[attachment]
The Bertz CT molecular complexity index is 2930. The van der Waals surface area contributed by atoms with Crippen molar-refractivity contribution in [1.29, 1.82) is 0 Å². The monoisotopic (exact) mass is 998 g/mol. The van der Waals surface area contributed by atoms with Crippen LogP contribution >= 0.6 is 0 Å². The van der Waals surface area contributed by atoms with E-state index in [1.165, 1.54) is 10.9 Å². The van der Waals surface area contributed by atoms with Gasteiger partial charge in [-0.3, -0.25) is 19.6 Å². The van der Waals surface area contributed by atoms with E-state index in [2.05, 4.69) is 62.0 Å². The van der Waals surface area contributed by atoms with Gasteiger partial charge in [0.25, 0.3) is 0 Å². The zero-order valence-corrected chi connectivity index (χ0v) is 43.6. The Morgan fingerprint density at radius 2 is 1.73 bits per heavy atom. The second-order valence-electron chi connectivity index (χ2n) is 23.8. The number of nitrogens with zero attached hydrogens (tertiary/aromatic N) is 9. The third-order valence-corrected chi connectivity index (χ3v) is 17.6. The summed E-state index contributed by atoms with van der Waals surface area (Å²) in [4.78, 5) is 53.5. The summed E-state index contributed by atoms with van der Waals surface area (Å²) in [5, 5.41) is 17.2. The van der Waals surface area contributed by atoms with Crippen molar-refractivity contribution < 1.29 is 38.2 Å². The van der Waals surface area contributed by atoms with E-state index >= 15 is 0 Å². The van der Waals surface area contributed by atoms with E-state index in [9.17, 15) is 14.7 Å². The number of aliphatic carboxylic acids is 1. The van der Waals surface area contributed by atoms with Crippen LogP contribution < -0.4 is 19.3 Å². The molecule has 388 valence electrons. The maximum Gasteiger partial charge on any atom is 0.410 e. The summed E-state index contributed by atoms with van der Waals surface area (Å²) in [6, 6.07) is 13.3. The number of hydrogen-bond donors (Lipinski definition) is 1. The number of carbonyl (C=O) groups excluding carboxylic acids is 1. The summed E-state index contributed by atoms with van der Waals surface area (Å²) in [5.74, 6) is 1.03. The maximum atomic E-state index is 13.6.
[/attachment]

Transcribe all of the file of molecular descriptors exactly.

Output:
The Bertz CT molecular complexity index is 2930. The van der Waals surface area contributed by atoms with Crippen molar-refractivity contribution in [1.29, 1.82) is 0 Å². The monoisotopic (exact) mass is 998 g/mol. The van der Waals surface area contributed by atoms with Crippen LogP contribution >= 0.6 is 0 Å². The van der Waals surface area contributed by atoms with E-state index in [1.165, 1.54) is 10.9 Å². The van der Waals surface area contributed by atoms with Gasteiger partial charge in [-0.3, -0.25) is 19.6 Å². The van der Waals surface area contributed by atoms with E-state index in [2.05, 4.69) is 62.0 Å². The van der Waals surface area contributed by atoms with Gasteiger partial charge in [0.25, 0.3) is 0 Å². The zero-order valence-corrected chi connectivity index (χ0v) is 43.6. The Morgan fingerprint density at radius 2 is 1.73 bits per heavy atom. The second-order valence-electron chi connectivity index (χ2n) is 23.8. The number of nitrogens with zero attached hydrogens (tertiary/aromatic N) is 9. The third-order valence-corrected chi connectivity index (χ3v) is 17.6. The summed E-state index contributed by atoms with van der Waals surface area (Å²) in [4.78, 5) is 53.5. The summed E-state index contributed by atoms with van der Waals surface area (Å²) in [5, 5.41) is 17.2. The van der Waals surface area contributed by atoms with Crippen molar-refractivity contribution < 1.29 is 38.2 Å². The van der Waals surface area contributed by atoms with E-state index >= 15 is 0 Å². The van der Waals surface area contributed by atoms with E-state index in [9.17, 15) is 14.7 Å². The number of aliphatic carboxylic acids is 1. The van der Waals surface area contributed by atoms with Crippen LogP contribution < -0.4 is 19.3 Å². The molecule has 388 valence electrons. The maximum Gasteiger partial charge on any atom is 0.410 e. The summed E-state index contributed by atoms with van der Waals surface area (Å²) in [6, 6.07) is 13.3. The number of hydrogen-bond donors (Lipinski definition) is 1. The number of carbonyl (C=O) groups excluding carboxylic acids is 1. The summed E-state index contributed by atoms with van der Waals surface area (Å²) in [5.74, 6) is 1.03. The maximum atomic E-state index is 13.6.